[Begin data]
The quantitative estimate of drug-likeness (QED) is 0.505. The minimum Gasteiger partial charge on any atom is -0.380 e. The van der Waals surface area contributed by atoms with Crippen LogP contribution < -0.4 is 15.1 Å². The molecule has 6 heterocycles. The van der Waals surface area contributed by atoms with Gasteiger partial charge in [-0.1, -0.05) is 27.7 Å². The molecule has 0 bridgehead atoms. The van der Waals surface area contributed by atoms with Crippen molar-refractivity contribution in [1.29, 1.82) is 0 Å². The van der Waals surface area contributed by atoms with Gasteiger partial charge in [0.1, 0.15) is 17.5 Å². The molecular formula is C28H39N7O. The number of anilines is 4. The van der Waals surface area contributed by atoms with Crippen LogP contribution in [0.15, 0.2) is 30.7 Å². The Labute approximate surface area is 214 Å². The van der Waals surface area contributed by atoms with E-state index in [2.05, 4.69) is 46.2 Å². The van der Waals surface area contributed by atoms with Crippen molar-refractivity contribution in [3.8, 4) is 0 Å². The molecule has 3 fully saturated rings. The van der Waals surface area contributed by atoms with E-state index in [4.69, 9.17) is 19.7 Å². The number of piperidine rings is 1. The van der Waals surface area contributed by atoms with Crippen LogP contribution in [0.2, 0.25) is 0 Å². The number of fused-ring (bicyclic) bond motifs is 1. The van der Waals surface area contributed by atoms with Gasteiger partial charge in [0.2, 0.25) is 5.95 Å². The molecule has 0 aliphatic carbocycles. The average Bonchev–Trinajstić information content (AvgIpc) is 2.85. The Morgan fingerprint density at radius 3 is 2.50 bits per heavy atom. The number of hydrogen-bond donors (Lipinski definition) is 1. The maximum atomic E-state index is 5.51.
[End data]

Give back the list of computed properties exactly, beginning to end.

The quantitative estimate of drug-likeness (QED) is 0.505. The minimum Gasteiger partial charge on any atom is -0.380 e. The van der Waals surface area contributed by atoms with Crippen LogP contribution < -0.4 is 15.1 Å². The molecule has 6 heterocycles. The van der Waals surface area contributed by atoms with Gasteiger partial charge in [-0.1, -0.05) is 27.7 Å². The molecule has 0 bridgehead atoms. The van der Waals surface area contributed by atoms with Crippen molar-refractivity contribution in [1.29, 1.82) is 0 Å². The van der Waals surface area contributed by atoms with Gasteiger partial charge in [0.1, 0.15) is 17.5 Å². The molecular formula is C28H39N7O. The number of anilines is 4. The van der Waals surface area contributed by atoms with Crippen LogP contribution in [0.15, 0.2) is 30.7 Å². The Labute approximate surface area is 214 Å². The van der Waals surface area contributed by atoms with E-state index in [2.05, 4.69) is 46.2 Å². The van der Waals surface area contributed by atoms with Crippen molar-refractivity contribution in [3.8, 4) is 0 Å². The molecule has 3 fully saturated rings. The van der Waals surface area contributed by atoms with E-state index in [4.69, 9.17) is 19.7 Å². The number of piperidine rings is 1. The van der Waals surface area contributed by atoms with Crippen LogP contribution in [0.2, 0.25) is 0 Å². The number of fused-ring (bicyclic) bond motifs is 1. The van der Waals surface area contributed by atoms with Gasteiger partial charge in [0.2, 0.25) is 5.95 Å². The molecule has 0 aliphatic carbocycles. The average Bonchev–Trinajstić information content (AvgIpc) is 2.85. The Morgan fingerprint density at radius 3 is 2.50 bits per heavy atom. The number of hydrogen-bond donors (Lipinski definition) is 1. The maximum atomic E-state index is 5.51.